Here, I think, is the true rite of passage into adulthood. Getting your drivers license, the right to vote, the ability to purchase alcohol – pshaw, kiddie stuff. It’s mourning the loss of those days before back fat and yogurt cheese thighs when a bikini was an actual possibility instead of something that just made your stomach rolls slap together as the mere thought sends you into uncontrollable laughter. That’s what makes you a true woman. (Or maybe it’s accepting the back fat, cellulite thighs, belly rolls, etc. as making you a mature woman – no, let’s not go there…)

I think it’s also being able to disagree with someone and not fighting. Sigh. I’m all growed up.

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Pet peeves

I have a number of pet peeves (an above average amount? Who’s to say…). One of these is air conditioning. Now, on principle, I am a big fan of cooling systems when it is hot and fully endorse the air conditioning industry. What BUGS me is that no one understands that air conditioning is meant to maintain a comfortable indoor temperature — not provide refrigeration! What is the point of owning summer clothing if every building you enter is cooled to the point of requiring long sleeves, pants and for-goodness-sake-please-keep-my-toes-from-turning-blue socks? In one of my summer jobs while I was in university a co-worker maintained that the air conditioning was so high so that the men who worked there could still wear suits in the summer. How dumb is the fashion industry that they perpetuate this ridiculous standard where women are in cute little skirts, sandals, sleeveless blouses, capris, and summer dresses while men still need suits to be business ready? But then, the fashion world endorsed the trend of ultra-low-rise-jeans-for-every-body-shape-and-size (shudder) by introducing thongs that are meant to be seen.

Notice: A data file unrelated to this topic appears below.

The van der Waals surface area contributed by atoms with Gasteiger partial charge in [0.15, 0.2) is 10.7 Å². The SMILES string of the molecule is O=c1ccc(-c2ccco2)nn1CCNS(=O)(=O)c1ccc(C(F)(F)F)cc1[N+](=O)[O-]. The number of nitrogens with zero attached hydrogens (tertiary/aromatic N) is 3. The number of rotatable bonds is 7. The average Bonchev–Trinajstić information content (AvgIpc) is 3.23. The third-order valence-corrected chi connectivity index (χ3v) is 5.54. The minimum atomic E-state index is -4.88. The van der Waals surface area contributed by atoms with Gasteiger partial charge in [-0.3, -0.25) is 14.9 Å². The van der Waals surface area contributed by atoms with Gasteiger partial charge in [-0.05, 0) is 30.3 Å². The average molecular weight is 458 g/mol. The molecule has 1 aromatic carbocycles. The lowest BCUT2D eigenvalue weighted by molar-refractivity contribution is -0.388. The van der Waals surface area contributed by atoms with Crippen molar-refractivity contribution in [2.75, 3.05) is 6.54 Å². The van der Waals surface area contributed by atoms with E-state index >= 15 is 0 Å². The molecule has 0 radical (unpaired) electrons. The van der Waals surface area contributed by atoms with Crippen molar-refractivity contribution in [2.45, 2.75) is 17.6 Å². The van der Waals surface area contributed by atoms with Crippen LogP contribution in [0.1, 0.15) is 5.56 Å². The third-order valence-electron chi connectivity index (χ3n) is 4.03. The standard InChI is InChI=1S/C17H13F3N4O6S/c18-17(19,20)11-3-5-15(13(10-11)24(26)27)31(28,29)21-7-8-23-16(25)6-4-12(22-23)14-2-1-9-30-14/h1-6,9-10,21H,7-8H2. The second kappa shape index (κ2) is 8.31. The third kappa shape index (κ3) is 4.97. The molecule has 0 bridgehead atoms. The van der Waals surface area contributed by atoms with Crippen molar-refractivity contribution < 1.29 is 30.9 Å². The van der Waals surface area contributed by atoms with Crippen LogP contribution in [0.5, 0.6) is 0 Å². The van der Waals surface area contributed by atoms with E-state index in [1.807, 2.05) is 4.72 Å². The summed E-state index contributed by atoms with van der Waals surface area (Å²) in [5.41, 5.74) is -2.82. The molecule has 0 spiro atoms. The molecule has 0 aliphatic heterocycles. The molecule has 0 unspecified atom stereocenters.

My other pet peeves are:

– People using the handicapped button for no apparent reason. Hello, you are letting all the valuable frigid, air conditioned air out! As well as wearing down a system not intended for the able-bodied which means that it will b
reak down when someone who DOES need it comes along. And, good grief, how lazy is that??
– Grown women who wear Winnie-the-Pooh wear. It will NEVER be in style people.
– People who treat the movie theatre like it is their living room.

– Warning and instruction labels on everything. C’mon, have we as a society become so mindless that we need to be told how to open the little packages containing Rice Krispie Squares??

What are your pet peeves?


Don’t let ’em steal your holiday cheer….

Well, this entry is going to be a rant…

Phil and I were robbed yesterday. Robbed! Our car was broken into (very back side window on the passenger side), and a bag from Old Navy was stolen. What follows is my rambling account of the event: